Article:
MMO2: A Wireless Wimp?
At first glance, it’s tough to see why investors took such a dislike to mmo2’s results. Granted, it lost £850 million (US$1.24 billion) for the year that ended 31 March, but its EBITDA (earnings before interest, taxes, depreciation and amortization) was much improved: It notched up £433 million ($633M), compared to a loss of £39 million ($57M) in the previous year.
Compared to the gigantic £13.5 billion ($19.7B) net loss announced yesterday by Vodafone Group PLC, that's pretty good going.
Other aspects of mmo2's results also look healthy. Revenues across the group grew by 11.5 percent to £4.28 billion ($6.25B). And the company isn't drowning in debt. It owes a mere £617 million ($902M) -- an impressive feat these days.
However, much of this sunny news is thanks to the largesse of its former parent, BT, which saddled mmo2 with a mere £506 million ($740M) of debt when it flew the coop, even though it took with it 3G licenses in the U.K., Germany, and the Netherlands worth billions of dollars. But hey, if they can't lend a hand in wiping out potentially damaging debt, what are parents for?
A major reason for the negative reaction from the financial community is the reliance of the group on its U.K. operations, which help to shore up its businesses in Germany and the Netherlands. Although customer numbers in the U.K. were up 4.7 percent to 11 million, revenues were flat at £2.75 billion ($4B) -- bad news for that all-important average revenue per user (ARPU), which fell by 14 percent to about £231 ($338) from £269 ($393), trailing that of Vodafone U.K.'s £276 ($404) and Orange UK's £247 ($361).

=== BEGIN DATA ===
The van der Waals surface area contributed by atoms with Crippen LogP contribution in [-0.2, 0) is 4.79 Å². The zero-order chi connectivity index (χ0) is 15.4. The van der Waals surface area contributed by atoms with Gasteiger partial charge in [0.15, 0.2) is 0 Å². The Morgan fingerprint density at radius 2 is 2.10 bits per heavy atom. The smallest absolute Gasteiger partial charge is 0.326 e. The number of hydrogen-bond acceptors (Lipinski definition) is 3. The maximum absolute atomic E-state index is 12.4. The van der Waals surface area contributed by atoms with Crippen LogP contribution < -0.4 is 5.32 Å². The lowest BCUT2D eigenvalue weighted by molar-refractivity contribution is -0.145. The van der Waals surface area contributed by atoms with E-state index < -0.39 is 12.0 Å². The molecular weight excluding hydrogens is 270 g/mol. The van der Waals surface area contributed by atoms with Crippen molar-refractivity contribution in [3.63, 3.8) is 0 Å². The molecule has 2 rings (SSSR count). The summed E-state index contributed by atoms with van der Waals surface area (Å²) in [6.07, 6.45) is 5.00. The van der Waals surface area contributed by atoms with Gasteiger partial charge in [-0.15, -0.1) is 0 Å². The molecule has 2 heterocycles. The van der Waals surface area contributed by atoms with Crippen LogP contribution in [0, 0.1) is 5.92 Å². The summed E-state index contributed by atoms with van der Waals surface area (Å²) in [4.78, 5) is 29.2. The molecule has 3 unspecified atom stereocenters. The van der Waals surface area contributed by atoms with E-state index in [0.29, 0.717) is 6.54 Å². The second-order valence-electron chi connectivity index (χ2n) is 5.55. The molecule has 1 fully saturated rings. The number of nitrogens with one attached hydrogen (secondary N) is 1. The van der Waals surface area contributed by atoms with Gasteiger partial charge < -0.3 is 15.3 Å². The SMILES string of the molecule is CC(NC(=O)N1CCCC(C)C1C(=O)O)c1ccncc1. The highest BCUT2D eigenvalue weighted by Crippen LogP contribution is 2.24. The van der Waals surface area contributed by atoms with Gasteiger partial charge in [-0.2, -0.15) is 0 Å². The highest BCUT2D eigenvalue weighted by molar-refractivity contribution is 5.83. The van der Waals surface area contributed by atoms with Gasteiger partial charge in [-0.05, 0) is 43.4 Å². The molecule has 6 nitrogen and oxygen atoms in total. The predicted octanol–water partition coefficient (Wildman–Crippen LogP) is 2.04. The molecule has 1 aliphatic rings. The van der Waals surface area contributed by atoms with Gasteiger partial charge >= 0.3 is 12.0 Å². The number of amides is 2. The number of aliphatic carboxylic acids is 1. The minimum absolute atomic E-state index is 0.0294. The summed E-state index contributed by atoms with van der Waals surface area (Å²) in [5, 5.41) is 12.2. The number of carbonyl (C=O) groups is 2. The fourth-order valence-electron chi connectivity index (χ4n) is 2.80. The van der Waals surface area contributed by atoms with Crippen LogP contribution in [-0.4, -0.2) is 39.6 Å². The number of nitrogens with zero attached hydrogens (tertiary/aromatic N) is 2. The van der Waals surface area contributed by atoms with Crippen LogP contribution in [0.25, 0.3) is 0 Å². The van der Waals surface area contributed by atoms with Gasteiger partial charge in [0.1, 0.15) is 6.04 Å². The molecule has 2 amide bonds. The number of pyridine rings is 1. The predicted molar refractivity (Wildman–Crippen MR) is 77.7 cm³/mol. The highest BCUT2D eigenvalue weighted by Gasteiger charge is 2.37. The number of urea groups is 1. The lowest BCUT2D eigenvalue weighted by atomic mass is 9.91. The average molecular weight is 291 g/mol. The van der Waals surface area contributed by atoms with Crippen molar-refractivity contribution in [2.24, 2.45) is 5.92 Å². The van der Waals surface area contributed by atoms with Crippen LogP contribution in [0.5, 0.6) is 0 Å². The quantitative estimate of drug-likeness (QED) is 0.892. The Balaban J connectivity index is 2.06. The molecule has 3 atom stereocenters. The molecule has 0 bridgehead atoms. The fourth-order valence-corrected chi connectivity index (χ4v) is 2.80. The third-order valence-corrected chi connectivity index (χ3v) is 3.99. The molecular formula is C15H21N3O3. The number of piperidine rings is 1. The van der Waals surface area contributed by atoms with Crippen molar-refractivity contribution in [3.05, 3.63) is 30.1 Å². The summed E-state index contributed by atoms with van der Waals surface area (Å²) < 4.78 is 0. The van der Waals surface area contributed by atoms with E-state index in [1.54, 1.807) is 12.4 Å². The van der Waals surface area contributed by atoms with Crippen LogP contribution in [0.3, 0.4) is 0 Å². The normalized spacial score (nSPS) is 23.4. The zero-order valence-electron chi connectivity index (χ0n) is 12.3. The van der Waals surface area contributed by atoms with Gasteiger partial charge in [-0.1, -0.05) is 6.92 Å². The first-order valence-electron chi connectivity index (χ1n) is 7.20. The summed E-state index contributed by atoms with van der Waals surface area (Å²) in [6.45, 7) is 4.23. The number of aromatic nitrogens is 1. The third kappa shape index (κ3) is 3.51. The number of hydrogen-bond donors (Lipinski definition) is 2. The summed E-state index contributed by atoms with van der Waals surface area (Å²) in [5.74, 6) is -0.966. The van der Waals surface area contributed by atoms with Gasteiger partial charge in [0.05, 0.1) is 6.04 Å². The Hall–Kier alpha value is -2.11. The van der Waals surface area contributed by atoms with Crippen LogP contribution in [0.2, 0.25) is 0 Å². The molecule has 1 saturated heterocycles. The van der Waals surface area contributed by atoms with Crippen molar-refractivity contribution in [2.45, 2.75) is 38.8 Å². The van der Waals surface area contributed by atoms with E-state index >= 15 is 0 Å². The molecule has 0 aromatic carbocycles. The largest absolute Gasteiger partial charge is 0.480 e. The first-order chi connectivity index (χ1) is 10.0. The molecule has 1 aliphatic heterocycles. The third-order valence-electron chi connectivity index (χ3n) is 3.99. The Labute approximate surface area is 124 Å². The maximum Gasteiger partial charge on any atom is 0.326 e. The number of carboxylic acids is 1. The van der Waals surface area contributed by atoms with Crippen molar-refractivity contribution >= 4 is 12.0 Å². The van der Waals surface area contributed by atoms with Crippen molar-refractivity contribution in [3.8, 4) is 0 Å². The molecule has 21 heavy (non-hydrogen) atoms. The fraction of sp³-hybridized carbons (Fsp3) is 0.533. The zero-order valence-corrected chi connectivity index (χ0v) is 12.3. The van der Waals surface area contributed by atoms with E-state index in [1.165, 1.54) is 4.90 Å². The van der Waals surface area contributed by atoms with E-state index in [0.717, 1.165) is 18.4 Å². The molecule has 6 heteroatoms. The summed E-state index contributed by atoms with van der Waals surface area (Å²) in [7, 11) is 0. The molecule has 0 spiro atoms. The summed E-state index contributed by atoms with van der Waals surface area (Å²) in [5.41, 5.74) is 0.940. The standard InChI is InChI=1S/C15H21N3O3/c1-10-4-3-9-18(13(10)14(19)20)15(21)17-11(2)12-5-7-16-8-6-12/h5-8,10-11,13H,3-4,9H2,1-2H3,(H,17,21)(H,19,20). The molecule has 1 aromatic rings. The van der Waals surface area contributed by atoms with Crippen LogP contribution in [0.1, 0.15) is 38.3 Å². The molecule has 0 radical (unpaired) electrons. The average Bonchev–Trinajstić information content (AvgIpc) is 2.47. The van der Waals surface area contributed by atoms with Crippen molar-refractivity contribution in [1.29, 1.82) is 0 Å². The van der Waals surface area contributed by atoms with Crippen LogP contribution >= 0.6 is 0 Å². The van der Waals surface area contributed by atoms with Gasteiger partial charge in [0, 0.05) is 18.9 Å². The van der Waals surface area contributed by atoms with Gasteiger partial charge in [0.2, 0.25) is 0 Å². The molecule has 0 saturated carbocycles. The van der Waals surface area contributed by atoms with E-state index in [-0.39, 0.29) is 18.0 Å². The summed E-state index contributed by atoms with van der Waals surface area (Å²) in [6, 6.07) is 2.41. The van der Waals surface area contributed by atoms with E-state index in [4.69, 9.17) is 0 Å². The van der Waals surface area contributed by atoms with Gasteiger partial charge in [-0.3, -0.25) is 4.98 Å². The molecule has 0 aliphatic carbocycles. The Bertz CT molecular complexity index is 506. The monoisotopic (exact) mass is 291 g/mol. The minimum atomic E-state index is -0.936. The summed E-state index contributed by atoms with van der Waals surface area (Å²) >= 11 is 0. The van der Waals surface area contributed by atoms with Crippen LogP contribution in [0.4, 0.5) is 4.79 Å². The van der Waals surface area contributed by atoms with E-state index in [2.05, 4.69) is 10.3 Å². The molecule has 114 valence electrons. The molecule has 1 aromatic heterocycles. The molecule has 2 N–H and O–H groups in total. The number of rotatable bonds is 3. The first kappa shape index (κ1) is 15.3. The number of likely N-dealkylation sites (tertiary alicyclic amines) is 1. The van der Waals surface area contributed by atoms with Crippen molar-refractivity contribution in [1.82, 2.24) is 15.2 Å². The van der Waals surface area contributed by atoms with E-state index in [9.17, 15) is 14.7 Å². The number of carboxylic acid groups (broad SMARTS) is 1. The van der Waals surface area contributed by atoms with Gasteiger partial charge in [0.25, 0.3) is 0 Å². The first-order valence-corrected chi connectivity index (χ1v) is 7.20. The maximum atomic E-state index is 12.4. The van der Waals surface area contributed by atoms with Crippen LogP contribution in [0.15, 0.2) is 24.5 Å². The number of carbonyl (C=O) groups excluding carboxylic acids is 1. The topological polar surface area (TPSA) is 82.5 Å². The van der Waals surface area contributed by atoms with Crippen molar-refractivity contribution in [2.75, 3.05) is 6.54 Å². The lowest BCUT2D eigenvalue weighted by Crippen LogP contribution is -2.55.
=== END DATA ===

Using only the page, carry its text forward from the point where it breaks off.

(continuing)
These disappointments come despite mmo2's best efforts. The company boosted its "active" customer base (those people that actually use their accounts) by more than 12 percent to 17.5 million, and it has slashed its costs along with every other operator. Running a tighter ship helped it record an increased EBITDA margin (the margin before you start paying for any of the costs of those earnings), up from 10.1 percent in the first half of the year to 13 percent in the second. But this does not compare well with Vodafone's 36 percent, announced yesterday.
In capital expenditure (capex) terms, the company is hoping to keep costs to a minimum through its network infrastructure buildout agreement with T-Mobile, an agreement which will see the rivals share sites and roam across each others' networks in Germany and the U.K. Last year's capex outlay was £1.14 billion ($1.67B), down 28 percent year-on-year.
At its current low share price, mmo2’s capitalization is about £4 billion ($5.85B). With 2G and 3G licenses, paying customers, and little debt on board, no wonder it's considered a prime target for an aggressive takeover bid.
— Ouida Taaffe, special to Unstrung